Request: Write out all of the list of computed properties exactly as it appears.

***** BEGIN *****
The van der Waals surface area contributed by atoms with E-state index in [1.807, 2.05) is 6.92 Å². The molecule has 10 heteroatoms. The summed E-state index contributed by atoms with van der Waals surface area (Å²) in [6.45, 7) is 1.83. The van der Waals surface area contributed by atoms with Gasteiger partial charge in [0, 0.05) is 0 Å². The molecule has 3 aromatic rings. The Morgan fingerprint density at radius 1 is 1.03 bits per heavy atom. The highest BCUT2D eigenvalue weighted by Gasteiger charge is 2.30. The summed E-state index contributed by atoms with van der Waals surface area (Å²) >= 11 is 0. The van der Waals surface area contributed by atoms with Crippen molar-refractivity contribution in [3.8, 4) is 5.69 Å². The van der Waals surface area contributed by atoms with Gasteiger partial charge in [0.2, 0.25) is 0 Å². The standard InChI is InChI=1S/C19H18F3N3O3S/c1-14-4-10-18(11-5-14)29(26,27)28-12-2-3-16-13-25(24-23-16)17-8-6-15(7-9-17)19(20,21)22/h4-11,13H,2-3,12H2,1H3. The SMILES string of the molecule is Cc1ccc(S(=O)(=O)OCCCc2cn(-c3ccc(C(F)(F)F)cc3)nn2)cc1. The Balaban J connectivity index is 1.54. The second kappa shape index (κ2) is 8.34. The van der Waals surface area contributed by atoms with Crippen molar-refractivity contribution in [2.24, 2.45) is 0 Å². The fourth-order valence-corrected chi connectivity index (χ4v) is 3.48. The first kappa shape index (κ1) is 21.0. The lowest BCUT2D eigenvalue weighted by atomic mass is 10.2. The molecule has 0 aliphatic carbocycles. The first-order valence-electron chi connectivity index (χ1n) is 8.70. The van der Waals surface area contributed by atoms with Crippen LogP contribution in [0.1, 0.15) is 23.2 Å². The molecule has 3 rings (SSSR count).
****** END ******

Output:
The van der Waals surface area contributed by atoms with E-state index in [1.807, 2.05) is 6.92 Å². The molecule has 10 heteroatoms. The summed E-state index contributed by atoms with van der Waals surface area (Å²) in [6.45, 7) is 1.83. The van der Waals surface area contributed by atoms with Gasteiger partial charge in [0, 0.05) is 0 Å². The molecule has 3 aromatic rings. The Morgan fingerprint density at radius 1 is 1.03 bits per heavy atom. The highest BCUT2D eigenvalue weighted by Gasteiger charge is 2.30. The summed E-state index contributed by atoms with van der Waals surface area (Å²) >= 11 is 0. The van der Waals surface area contributed by atoms with Crippen molar-refractivity contribution in [3.8, 4) is 5.69 Å². The van der Waals surface area contributed by atoms with Gasteiger partial charge in [0.2, 0.25) is 0 Å². The standard InChI is InChI=1S/C19H18F3N3O3S/c1-14-4-10-18(11-5-14)29(26,27)28-12-2-3-16-13-25(24-23-16)17-8-6-15(7-9-17)19(20,21)22/h4-11,13H,2-3,12H2,1H3. The SMILES string of the molecule is Cc1ccc(S(=O)(=O)OCCCc2cn(-c3ccc(C(F)(F)F)cc3)nn2)cc1. The Balaban J connectivity index is 1.54. The second kappa shape index (κ2) is 8.34. The van der Waals surface area contributed by atoms with Crippen molar-refractivity contribution in [2.24, 2.45) is 0 Å². The fourth-order valence-corrected chi connectivity index (χ4v) is 3.48. The first kappa shape index (κ1) is 21.0. The lowest BCUT2D eigenvalue weighted by atomic mass is 10.2. The molecule has 0 aliphatic carbocycles. The first-order valence-electron chi connectivity index (χ1n) is 8.70. The van der Waals surface area contributed by atoms with Crippen LogP contribution in [0.1, 0.15) is 23.2 Å². The molecule has 3 rings (SSSR count).